" In light of Ignatius' 'Two Standards' and 'The Mystries Done From The Garden To The House Of Annas', at any moment we can be Judas or Peter, a Christian life can be a fine line."
Friday, October 29, 2010
The Jesuits On The Moon
Map by Jesuits Giambattista Riccioli and Francesco Grimaldi
When Galileo first turned his telescope to the Moon 400 years ago and saw its mountains and craters, he too wondered whether the dark spots were oceans. In Sidereus Nuncius (The Starry Messenger), published in 1610, he wrote that the Moon's "brighter part would represent the land surface while its darker part...the water surface". Thirty-seven years later, after painstaking observations, Johannes Hevelius published the first lunar map and painted large swathes of the surface blue. Four years later, Jesuit astronomers published a map of the Moon (Giambattista Riccioli and Francesco Grimaldi) that cemented the nomenclature still in use, calling the depressions maria or seas.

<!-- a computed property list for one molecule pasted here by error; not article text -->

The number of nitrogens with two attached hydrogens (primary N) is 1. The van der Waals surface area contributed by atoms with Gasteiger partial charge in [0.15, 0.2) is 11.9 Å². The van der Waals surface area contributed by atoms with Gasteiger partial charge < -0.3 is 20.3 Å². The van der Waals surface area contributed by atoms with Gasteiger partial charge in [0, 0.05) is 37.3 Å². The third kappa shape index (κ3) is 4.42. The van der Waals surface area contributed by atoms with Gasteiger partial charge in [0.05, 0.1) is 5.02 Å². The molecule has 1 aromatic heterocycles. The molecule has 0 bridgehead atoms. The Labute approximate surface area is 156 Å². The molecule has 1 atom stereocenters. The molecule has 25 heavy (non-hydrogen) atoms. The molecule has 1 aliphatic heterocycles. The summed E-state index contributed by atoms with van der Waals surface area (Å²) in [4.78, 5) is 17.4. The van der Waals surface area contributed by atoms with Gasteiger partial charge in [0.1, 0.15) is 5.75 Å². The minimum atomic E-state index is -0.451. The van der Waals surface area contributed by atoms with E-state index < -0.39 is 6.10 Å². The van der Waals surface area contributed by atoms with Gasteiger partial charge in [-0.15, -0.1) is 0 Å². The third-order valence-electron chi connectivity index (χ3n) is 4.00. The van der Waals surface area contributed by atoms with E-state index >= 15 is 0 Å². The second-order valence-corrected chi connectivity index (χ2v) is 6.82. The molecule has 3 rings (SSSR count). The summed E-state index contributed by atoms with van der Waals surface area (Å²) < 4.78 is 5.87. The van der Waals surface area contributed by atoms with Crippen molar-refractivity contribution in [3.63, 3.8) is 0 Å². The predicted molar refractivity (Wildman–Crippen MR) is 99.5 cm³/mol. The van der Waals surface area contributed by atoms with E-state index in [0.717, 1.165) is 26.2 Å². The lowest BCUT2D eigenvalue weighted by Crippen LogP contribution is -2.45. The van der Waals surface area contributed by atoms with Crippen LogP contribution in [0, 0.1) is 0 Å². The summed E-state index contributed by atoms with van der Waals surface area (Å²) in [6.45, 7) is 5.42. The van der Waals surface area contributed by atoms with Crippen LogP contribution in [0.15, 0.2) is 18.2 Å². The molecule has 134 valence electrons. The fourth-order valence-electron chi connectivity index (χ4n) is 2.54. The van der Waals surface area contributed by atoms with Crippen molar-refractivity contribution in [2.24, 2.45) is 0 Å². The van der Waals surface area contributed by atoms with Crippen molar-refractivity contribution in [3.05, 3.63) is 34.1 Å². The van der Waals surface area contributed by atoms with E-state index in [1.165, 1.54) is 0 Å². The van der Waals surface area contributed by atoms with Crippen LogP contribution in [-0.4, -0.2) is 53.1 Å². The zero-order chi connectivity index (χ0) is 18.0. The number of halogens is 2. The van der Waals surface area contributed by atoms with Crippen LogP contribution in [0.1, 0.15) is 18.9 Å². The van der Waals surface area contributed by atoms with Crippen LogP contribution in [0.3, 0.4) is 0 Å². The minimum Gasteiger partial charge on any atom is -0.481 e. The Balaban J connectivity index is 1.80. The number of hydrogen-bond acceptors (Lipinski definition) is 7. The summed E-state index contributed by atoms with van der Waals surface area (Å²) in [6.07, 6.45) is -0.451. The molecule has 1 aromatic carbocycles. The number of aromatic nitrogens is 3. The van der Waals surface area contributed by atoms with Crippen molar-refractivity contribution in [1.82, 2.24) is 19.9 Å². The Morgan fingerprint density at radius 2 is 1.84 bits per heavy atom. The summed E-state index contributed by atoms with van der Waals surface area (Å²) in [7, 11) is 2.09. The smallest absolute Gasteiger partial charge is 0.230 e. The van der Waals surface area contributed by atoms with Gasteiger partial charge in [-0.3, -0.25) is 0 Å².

Link (here) to the full article at the Times of India
I am not a Jesuit, nor am I a cleric. I spent about 5 years under the spiritual direction of a Jesuit, 3 of those years in a weekly directed retreat in everyday life. The profound impact that the Society and the Excercises had upon my life, resulted in me, trying to deal with that impact in some way by sharing my view of Jesus Christ with others. My intention is to pull together Jesuitical and Catholic subjects that interest me. I was born on the feast day of St. Paul Miki, S.J.. I am the father of three small children and an infant, I am married to a great wife.